FACT: Abstinence is a behaviour. It is the choice not to engage in sexual activity. People who have chosen abstinence or celibacy still experience sexual attraction. By comparison, asexuality is defined by a lack of sexual attraction and is not a choice.

 

MYTH: Asexual people never have sex.

FACT:… Continue reading

Cultural Erasure: Where’s the B on Our TVs?

willowozA version of this post first appeared on Abigail’s blog, Experience Is To Be Believed.

About two years ago, I partook of some Netflix binges – re-watching all of Buffy the Vampire Slayer and powering through the whole ofThe L Word were just too irresistible. Although I can’t deny I hugely enjoyed both of these binges, there was something I just couldn’t get past – the way bisexuality was treated in both.

Since then, I’ve kept them in my mind, and to be honest, I’ve yet to encounter any programmes made more recently which give bisexuality positive treatment, so let’s step back in time.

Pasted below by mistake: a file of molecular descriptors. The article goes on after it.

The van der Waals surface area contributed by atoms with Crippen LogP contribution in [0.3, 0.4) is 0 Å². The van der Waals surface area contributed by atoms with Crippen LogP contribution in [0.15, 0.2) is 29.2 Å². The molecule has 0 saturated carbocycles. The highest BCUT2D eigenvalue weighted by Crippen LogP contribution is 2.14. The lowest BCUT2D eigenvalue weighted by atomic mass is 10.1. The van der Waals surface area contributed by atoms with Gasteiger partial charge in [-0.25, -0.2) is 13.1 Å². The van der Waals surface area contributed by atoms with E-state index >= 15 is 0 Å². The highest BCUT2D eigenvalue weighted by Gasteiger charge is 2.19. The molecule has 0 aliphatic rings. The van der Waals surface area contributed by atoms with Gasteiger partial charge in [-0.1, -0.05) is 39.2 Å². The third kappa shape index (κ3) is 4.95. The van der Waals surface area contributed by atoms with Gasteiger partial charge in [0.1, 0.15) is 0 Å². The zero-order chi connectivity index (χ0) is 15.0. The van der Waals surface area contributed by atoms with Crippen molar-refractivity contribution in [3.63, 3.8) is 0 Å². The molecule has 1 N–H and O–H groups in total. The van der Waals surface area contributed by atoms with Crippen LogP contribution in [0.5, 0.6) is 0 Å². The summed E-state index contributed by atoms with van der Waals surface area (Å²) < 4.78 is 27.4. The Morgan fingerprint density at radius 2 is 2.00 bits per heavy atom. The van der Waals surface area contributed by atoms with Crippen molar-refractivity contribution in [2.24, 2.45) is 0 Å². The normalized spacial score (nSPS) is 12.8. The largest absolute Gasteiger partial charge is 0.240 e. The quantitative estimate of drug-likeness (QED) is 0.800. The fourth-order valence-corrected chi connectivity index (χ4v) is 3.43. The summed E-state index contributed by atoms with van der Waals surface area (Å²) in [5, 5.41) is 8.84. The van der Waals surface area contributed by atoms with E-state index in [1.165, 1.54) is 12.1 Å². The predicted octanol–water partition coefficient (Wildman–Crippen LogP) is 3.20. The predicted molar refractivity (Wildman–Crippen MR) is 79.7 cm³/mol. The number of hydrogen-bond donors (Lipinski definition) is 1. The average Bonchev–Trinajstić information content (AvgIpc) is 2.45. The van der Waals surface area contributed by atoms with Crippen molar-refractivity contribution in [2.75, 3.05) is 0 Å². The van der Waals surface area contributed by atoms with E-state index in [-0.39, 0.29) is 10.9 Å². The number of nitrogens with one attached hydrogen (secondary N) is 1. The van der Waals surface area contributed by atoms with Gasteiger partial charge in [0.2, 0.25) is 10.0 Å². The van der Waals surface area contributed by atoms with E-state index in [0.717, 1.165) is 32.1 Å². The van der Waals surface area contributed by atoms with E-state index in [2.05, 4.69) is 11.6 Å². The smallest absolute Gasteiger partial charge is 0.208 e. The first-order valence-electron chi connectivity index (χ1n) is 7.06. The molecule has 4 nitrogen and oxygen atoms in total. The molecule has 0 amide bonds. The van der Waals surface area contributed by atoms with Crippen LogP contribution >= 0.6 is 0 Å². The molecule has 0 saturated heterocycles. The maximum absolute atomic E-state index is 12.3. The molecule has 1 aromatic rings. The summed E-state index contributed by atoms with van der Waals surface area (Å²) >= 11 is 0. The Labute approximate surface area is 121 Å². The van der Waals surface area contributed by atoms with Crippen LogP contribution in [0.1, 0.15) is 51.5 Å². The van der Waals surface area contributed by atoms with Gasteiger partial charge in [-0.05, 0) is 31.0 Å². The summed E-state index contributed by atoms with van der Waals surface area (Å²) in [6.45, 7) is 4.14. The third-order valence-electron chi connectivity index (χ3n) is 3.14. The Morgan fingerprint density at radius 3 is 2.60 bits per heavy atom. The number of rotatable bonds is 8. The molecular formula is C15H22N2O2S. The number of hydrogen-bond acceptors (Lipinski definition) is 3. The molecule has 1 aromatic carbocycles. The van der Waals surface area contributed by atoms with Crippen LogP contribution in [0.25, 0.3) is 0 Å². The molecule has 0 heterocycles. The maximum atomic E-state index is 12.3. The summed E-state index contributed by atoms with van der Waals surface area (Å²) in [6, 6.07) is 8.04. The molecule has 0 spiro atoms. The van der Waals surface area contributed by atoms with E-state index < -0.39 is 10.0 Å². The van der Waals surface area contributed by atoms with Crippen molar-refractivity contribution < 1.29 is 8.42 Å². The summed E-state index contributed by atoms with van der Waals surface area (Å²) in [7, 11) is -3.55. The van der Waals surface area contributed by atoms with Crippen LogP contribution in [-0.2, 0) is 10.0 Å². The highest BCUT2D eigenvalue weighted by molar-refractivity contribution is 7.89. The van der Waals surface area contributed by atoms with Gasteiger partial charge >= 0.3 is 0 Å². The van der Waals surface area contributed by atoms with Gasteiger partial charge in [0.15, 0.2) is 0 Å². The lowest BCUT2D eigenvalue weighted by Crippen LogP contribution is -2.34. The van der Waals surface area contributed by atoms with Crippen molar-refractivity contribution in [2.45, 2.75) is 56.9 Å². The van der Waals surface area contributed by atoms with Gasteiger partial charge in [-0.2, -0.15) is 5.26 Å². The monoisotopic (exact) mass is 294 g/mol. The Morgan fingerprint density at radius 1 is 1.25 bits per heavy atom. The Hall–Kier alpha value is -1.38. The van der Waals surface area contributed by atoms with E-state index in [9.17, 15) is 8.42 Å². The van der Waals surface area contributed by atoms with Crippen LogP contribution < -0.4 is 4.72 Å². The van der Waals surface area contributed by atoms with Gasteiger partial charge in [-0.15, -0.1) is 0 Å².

The year is 1997, and Buffy the Vampire Slayer has hit our screens. (I was only 6, so of course I wasn’t watching it then. But for reasons which will become clear, I feel hugely influenced by this programme, so indulge me.) We… Continue reading

Dear Joanna: “Am I bisexual… or not?”

118HDear Joanna,

I’m so confused and don’t know what to do! I don’t know if I am bisexual or not. I have been through the experimental time as a teenager and seen girls and had an attraction to them but I don’t know how I can find out if I really am without meeting someone and trying it out which is obviously not the way to go about it because someone who is a fully established bisexual would be hurt if I was to use them as an experiment. I have watched lesbian porn as I heard many straight people also do. I just don’t know what to do and I’m scared of telling anyone because I haven’t yet seen what it’s like to date a girl. Please help!